If you have a significant other who believes that getting married is more a financial liability than a benefit, the mindset is more common than you would think. Many people, largely confused by the long held belief married couples pay more in taxes than those who are single, have held on to that line of thinking as a reason to avoid tying the knot. Not only is it untrue, there are other reasons why marriage makes financial sense.
According to MSN, prior to 2001 more than half of married couples paid less in taxes than if they filed separately, but the couples paying more in taxes after getting married were the working poor. If the couple made $10,000 each over the course of the year, the earned income credit, a credit designed to keep the working poor out of poverty is often less for dual income households. Because of this, Congress closed the marriage penalty allowing married couples to make more money without taking on the penalty. Although the legislation is set to expire at the end of 2012, Congress is not expected to allow it to return.
Possibly the largest financial benefit of getting married is health insurance. If one person works full time and has access to company sponsored health insurance, he or she can add his or her husband or wife to the policy for an additional cost. If he or she isn't married, his or her spouse would have to acquire health insurance from a different source.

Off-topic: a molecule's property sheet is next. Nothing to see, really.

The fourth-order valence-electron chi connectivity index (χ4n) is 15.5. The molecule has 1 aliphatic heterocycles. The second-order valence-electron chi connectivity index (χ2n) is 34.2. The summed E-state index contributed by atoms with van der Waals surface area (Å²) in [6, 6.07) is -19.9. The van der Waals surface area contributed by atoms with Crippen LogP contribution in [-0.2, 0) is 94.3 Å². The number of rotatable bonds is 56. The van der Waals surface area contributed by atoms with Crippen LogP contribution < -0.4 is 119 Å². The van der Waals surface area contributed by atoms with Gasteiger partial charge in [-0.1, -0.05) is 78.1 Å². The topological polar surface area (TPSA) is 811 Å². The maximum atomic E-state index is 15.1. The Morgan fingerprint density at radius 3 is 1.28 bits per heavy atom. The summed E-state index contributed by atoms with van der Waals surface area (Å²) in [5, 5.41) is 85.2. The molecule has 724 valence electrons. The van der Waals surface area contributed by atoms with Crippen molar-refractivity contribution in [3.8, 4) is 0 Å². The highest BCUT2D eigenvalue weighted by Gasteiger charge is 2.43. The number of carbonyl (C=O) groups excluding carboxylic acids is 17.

By pooling insurance needs, insurance costs go down. Multi-policy discounts and the lower price that comes with being married are just a few of the insurance benefits. According to Insure.com, a 23 year old living in Indianapolis, Indiana could see as much as a 26% drop in his or her annual premium when he or she applies for coverage as a married couple. Other discounts include multi-car policies and bundling homeowners insurance with auto insurance.
We don't get married for financial protection, but marriage provides that advantage. The fallout from divorce is real and after a court divides the assets, each party is often left with roughly half of the marital assets. When two people live together, the legal procedure to divide assets isn't as clear. Courts have ruled in most states that divorce law doesn't apply to unmarried couples.
This means that contract law will apply in dividing up the assets, which means that a spouse has no inherent right to any of the other person's assets that may have been purchased using combined funds. The exception to this rule is the handful of states that allow common law marriage, but it's a myth that living together for a certain period of time becomes a common law marriage with all the rights of a traditional marriage.
Two incomes are better than one. If you apply for a $150,000 house as a single adult, you may only have your own income for the bank to consider. As a married couple, your combined income will allow you to qualify for a larger loan with better terms assuming that your credit scores are reasonable.
If your credit score has taken some hits as of late, marrying somebody with a better score gives your credit score an instant boost. Of course the opposite happens, too. Your spouse's credit score may be negatively impacted by your lower score, but as a couple you may be in a better financial position to get on a path to financial recovery.
The Bottom Line
If your spouse is using finances as a reason not to marry you, this argument doesn't fare well against the facts. Getting married and staying married for the long-term brings with the opportunity for more financial security providing each of you practice good family financial rules. Don't spend more than you have and limit or eliminate the use of credit cards.